The One And Only Ivan: Never as good as a film featuring Chaka Khan as a chicken should be

Review: There are too many subplots for the film to coalesce into a satisfactory movie

Bryan Cranston in The One and Only Ivan

Film Title: The One and Only Ivan

Director: Thea Sharrock

Starring: Sam Rockwell, Angelina Jolie, Danny DeVito, Helen Mirren, Brooklynn Prince, Ramón Rodríguez, Ariana Greenblatt, Chaka Khan, Ron Funches, Phillipa Soo, Mike White, Bryan Cranston

Genre: Family

Running Time: 94 min

Thu, Aug 20, 2020, 05:00

   

Ivan (voiced by Sam Rockwell) is a silverback gorilla and the supposedly terrifying headliner at the rinky dink Exit 8 Big Top Mall and Video Arcade. His cramped confines are cheered by his best friends, Stella (Angelina Jolie), an ageing elephant, and Bob (Danny DeVito), a street dog. 

When a baby elephant named Ruby (The Florida Project’s Brooklynn Prince) is unveiled as the mall circus’s newest attraction, Ivan loses top billing to the newcomer. “You’re not terrifying,” Ruby tells the primate between excited requests for bedtime stories. An ailing Stella requests that Ivan take care of Ruby and, more specifically, that he delivers her from the circus life. 

“But I wouldn’t last two minutes in the wild,” protests Helen Mirren’s performing poodle. “No blow dryers.”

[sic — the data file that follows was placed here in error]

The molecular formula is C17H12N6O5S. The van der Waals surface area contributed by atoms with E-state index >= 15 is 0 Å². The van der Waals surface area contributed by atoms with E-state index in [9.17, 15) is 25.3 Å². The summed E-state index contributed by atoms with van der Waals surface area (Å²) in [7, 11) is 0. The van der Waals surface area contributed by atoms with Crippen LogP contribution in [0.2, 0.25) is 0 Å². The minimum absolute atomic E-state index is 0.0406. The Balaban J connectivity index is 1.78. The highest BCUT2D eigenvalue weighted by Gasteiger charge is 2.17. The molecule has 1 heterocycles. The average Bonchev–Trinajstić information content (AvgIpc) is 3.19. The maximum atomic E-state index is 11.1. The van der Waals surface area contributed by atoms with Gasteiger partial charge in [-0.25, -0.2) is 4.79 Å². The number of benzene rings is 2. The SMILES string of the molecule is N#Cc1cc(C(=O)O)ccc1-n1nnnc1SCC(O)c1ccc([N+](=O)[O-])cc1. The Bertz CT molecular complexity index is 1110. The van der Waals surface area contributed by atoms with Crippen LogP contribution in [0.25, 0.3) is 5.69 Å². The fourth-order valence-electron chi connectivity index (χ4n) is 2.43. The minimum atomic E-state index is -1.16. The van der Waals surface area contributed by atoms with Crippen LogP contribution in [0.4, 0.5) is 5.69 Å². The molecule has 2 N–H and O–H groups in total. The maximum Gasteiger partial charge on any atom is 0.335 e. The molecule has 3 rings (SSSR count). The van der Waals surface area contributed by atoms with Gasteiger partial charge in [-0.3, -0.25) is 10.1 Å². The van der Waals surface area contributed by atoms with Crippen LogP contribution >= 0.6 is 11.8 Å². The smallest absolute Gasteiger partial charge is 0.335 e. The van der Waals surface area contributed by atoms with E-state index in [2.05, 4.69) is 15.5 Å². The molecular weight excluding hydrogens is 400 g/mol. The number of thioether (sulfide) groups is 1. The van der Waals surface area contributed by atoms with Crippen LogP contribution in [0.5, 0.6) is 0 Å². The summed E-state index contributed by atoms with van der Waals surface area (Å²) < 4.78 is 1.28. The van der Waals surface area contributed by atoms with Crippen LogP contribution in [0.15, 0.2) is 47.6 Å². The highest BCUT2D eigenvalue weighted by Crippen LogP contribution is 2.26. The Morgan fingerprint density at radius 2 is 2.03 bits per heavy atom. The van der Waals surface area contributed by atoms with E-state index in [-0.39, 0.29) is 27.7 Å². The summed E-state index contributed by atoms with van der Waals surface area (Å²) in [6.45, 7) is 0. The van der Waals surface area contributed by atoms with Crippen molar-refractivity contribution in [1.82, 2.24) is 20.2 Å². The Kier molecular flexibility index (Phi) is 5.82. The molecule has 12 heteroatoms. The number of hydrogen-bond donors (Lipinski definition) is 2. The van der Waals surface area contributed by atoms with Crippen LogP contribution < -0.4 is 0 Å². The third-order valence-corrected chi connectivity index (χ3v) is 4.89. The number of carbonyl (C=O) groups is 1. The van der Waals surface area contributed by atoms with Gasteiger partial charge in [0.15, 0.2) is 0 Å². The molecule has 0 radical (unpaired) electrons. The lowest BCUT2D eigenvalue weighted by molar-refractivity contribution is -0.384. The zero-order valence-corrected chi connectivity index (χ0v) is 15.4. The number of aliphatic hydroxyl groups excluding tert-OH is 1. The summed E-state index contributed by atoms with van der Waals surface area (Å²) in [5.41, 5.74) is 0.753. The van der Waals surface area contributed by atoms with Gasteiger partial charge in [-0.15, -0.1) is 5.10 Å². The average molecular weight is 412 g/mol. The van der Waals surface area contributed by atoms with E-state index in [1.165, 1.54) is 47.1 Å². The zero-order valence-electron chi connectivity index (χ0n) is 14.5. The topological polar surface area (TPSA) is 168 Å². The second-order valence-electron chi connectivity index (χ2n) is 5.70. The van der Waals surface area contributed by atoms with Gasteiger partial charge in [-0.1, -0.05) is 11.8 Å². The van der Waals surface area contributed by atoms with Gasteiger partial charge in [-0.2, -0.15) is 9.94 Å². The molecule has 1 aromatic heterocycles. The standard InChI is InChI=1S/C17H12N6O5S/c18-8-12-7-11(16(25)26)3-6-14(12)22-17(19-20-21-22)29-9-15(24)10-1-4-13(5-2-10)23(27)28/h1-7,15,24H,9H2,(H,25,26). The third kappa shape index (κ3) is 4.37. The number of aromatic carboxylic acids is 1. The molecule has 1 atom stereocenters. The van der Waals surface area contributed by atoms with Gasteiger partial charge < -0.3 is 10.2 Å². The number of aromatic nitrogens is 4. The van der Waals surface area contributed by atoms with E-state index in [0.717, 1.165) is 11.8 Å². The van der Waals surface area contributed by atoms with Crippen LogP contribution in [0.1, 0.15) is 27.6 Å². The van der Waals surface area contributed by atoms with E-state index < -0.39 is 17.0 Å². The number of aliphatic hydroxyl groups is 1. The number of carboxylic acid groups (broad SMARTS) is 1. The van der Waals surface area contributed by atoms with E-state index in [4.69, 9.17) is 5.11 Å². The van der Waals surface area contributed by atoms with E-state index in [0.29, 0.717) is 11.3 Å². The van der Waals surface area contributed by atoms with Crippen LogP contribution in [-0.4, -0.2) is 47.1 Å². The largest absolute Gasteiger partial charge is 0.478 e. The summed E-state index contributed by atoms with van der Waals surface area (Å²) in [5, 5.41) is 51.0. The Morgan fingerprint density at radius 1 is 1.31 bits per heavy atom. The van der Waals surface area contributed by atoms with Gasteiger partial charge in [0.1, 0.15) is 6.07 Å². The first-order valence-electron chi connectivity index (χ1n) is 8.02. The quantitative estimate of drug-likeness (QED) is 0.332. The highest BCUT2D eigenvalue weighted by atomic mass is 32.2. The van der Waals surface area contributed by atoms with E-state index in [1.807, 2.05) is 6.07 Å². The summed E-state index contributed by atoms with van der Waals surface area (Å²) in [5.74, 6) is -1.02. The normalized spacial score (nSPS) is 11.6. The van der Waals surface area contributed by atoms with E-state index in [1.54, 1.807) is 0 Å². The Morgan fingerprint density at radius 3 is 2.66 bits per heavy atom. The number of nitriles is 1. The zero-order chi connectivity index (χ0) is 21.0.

Adapted from the 2012 Newbery Prize winning children’s novel written by KA Applegate and illustrated by Patricia Castelao, The One and Only Ivan features some lively one-liners and the starriest voice cast of the year. But it’s never as good as a film featuring Chaka Khan as a chicken ought to be.

Mike White’s script deftly works in various back stories: Bob was “abandoned in the streets by a mean human being” and Ivan has a past to rival the unfortunate protagonist of James Marsh’s Project Nim. There are, however, too many diversions and subplots for the film to coalesce into a satisfactory movie shape. “I wish I could help my mom,” Ivan’s small human friend Julia (Ariana Greenblatt) reminds the viewer over an hour into the movie, a detail that has long been eclipsed by other events.

There’s an indecision, too, around certain characters. Everyone is too nice. The film can’t decide how villainous Bryan Cranston’s ringmaster is supposed to be, nor even how grumpy Ivan is supposed to be. Glossy visuals, photorealistic CG animals, and a schmaltzy score fail to produce even a synthetic lift.